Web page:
1. These women in a coffee shop. One was making music with her drum pad, with headphones on. Then her friend came, and the friend took the headphones to listen to the music.
Music in coffee shop

Commenting on comments

[Updated July 10] How are you all doing with blog commenting this month? The pledge is still open, with a few spots left to fill to make it “official”!  and has now reached its target number!

Here’s where I have left comments. List will be updated:

July 1New Mormopterus species honors a true bat lady. I left a comment expressing my lack of bat knowledge. Micaela, the blog’s author, responded to my comment, which I only just noticed because I went back to grab the link, and I left another comment. Commenting was easy: no signup needed, just name/email.

July 2Stuck in the Pleistocene: the science of the La Brea tarpits. This is my favourite place in LA, so I left a comment saying so.

July 3Extinct humans passed high altitude gene to Tibetans. I wondered if this also applied to Sherpas, and left a comment. I saw this morning that two people responded to me (and the answer is “yes”) but there is no easy way to thank them for their response so I left it at that.

July 4Bhutan’s Tiger’s Nest monastery built from LEGO! I’d already seen this post, but I went back to look at the pictures again, and leave a comment.

July 5Painted “bookbenches” spring up across London. I love this sort of public art, and books, and London, so I wanted to leave a comment. Commenting on BoingBoing is the worst, though. The comments are not on the post itself (they used to actually never have comments at all), but on a separate message board, which you need to join first. Even though I used my Twitter account to sign up, I still needed to enter my email address and click a confirmation email, and then find the post and the comment thread again, just to leave a mundane comment.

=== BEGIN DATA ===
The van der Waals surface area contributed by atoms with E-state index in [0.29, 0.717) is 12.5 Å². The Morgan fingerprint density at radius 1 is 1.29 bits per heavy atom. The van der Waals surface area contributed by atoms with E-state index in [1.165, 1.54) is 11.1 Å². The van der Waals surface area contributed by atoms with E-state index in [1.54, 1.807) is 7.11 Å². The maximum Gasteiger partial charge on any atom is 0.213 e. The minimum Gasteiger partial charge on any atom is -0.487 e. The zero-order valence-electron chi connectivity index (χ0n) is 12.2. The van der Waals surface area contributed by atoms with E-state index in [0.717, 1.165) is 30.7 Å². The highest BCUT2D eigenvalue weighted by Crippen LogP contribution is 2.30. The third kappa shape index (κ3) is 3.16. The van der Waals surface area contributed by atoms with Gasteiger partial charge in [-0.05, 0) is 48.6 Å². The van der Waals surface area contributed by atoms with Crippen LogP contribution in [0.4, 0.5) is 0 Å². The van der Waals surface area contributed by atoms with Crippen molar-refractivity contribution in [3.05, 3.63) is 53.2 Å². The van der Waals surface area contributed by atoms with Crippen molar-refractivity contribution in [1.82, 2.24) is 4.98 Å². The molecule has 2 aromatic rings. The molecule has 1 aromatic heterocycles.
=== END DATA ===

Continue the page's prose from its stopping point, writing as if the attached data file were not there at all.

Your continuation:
Screen Shot 2014-07-05 at 13.01.08

July 6 – The art of science: both sides of the cloud.

July 7Butterfly cake

July 8Aldi spanakopita (Greek spinach pie)

July 10 - I missed July 9 and will miss July 11 (offline all day) so I did three today:

Travel completely threw off my schedule, but here are the next posts I commented on:

July 13Art in situ

July 14The problem of Richard Feynman

July 16 – catching up again with three posts:

I had a few days off with minimal internet, then I got very busy at work, followed by another holiday, so the rest of the month’s updates are in chunks of multiple per day, with many comment-less days in between:

July 21 – massive catch-up, no science blogs

July 23 – tiny catchup, two science blogs

  • In which I heart academia (I saw Jenny’s response to me on July 28, when updating this post, and replied.)
  • Mailing off my microbeads (I saw Bethany’s response on July 28. She left it on July 27. It showed up as a notification in Disqus while I was on another blog.)

July 2517 things that change forever when you live abroad

July 26 – mini catch-up, just YouTube videos. In both cases I answered a question posed either in the video or in comments below the video.

July 28 – ended up one day ahead of schedule after this list, but since I’m away and offline on the 31st, that’s a good thing!


July 29 – This was the last day I had time to comment on things, and I finished the month with two YouTube videos: